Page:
The screenshot shows how three different volunteers inked the word “black”. The different colors are used to illustrate the exact stroke orders in which the word was written. Our first two volunteers used five strokes to write the word “black”; our third volunteer used four strokes. Please also note how our third volunteer used one stroke only to ink the letters “ck”, while our first volunteer used three strokes for the same combination of letters. All of this information is used to train our recognizers.

Neural Network and Language Model

Once we have collected a sufficient amount of inked data, we split our data into a training set, used by our development team, and a “blind” set, used by our test team. The training set is then employed to train the Neural Network, which is largely responsible for the magic that is taking place during the recognition process. Good, naturally written data is essential in developing a high quality recognizer; the recognizer can’t be any better than its training set. The more high quality data we feed into our Neural Network, the more equipped we are to handle sloppy cursive handwriting.

Our Neural Network is a Time-Delay Neural Network (TDNN) that can handle connected letters of cursive scripts. A TDNN takes ink segments of preceding and following stroke segments into consideration when computing the probabilities of letters, digits and characters for each segment of ink. The output of the TDNN is powerful but not good enough when handwriting is sloppy. In order to come within reach of human recognition accuracy, we have to employ information that goes beyond the shape of the letter: we call this the Language Model context. The majority of this Language Model context comes in form of the lexicon, which is a wordlist of valid spellings for a given language. For many languages, this is the same lexicon that the spellchecker uses. The TDNN and the lexicon work closely together to compute word probabilities and output the top suggestions for the given input.

Training the Neural Network is an involved process that takes time. We often experiment with borrowing data from other languages to increase the size of the training data with the ultimate goal to boost recognition accuracy. Borrowing characters from other languages does not always lead to success. As I mentioned above, stroke order, letter shape, writing styles and letter size can differ significantly from country to country and can have a negative impact on the performance of the TDNN. It often takes us several rounds of training, re-training and tuning before we find “the right formula” that will lead to high recognition accuracy.

How do we know if we are headed in the right direction when we build a new recognizer? This is an important question that the test team and native speakers answer for us. The test team is responsible for generating our recognition accuracy metrics that reflect how good our recognizer is. These accuracy metrics are based on our blind test set which is the collected data that development could not use for training. In addition to our accuracy metrics, we work with native speakers in house and at our world-wide subsidiaries to get feedback and further input.

Improving the recognizers through personalization

In the previous paragraphs I have outlined how we develop high quality recognizers that can handle a wide variety of different writing styles. But there is more as each person can also train the recognizer his/her unique writing style. The training that is done to teach the recognizer a personal writing style is the same training that happens before Microsoft ships the product. The only difference is that we are now collecting unique training data from a specific person (and not that of thousands of people). We call this process “Personalization”.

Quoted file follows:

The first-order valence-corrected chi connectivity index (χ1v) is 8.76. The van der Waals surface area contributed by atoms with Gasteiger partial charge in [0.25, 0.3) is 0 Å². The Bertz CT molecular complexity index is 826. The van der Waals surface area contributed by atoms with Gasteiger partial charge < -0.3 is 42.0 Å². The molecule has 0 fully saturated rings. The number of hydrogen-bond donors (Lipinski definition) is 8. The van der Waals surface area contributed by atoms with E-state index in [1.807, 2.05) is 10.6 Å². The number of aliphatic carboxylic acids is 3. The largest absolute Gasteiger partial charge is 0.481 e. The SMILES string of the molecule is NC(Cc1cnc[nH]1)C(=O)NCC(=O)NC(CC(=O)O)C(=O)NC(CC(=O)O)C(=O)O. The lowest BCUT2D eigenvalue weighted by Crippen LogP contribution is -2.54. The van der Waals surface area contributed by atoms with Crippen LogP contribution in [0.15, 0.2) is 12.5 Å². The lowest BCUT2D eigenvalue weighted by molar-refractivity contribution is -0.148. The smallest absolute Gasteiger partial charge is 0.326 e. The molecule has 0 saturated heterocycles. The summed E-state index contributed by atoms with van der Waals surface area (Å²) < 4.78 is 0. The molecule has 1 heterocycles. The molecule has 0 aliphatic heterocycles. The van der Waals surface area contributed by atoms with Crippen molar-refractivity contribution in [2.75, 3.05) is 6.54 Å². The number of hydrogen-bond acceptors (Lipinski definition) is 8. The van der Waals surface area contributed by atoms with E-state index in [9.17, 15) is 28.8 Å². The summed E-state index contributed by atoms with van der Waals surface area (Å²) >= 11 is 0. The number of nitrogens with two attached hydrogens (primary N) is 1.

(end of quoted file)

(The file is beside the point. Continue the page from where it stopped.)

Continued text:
Figure 3: Personalization Wizard (Sentence module).

Figure 3: Personalization Wizard (Sentence module).

As the screenshots of our Personalization wizard illustrates, a person is asked to write the requested sentence to provide his/her ink samples. The more data a person donates during the personalization process, the better the recognizer will become. In addition to providing writing samples based on specified sentences, a person can target specific recognition errors, shapes, and characters that will all be used for training. Our Personalization feature is complex and offers a variety of different modules that enable a person to optimally tune the recognizer. We are proud to announce that Personalization will be available for all Vista languages and all new Windows 7 languages. We encourage you to use this feature to improve your recognition accuracy.

We continue to work on improving our recognizers which also means that we are incorporating our customers feedback through online telemetry (anonymously, privately, voluntary, and opt-in). In Windows Vista we released a new feature called “Report Handwriting Recognition Errors”, which gives people the opportunity to submit those ink samples that the recognizer did not recognize correctly. After the person has corrected a word in the Tablet Input Panel (TIP), we enable a menu that allows a person to send the misrecognized ink together with its corrected version to our team.

Here is a screenshot of what our error reporting tool looks like:

Figure 4: With “Report Handwriting Recognition Errors” people can choose which of the misrecognized ink samples they want to submit.

Figure 4: With “Report Handwriting Recognition Errors” people can choose which of the misrecognized ink samples they want to submit.

We receive approximately 2000 error reports per week. Each error report is stored in our database before we analyze it and use it to improve our next generation of recognizers. As you can imagine, real world data is extremely helpful because it is only this type of data that can reveal shortcomings of our recognizers.

We value and appreciate every single error report. Keep sending us your feedback, so that we can use it to improve the magic of our present and future recognizers.

Thank you,

– Yvonne representing the handwriting recognition efforts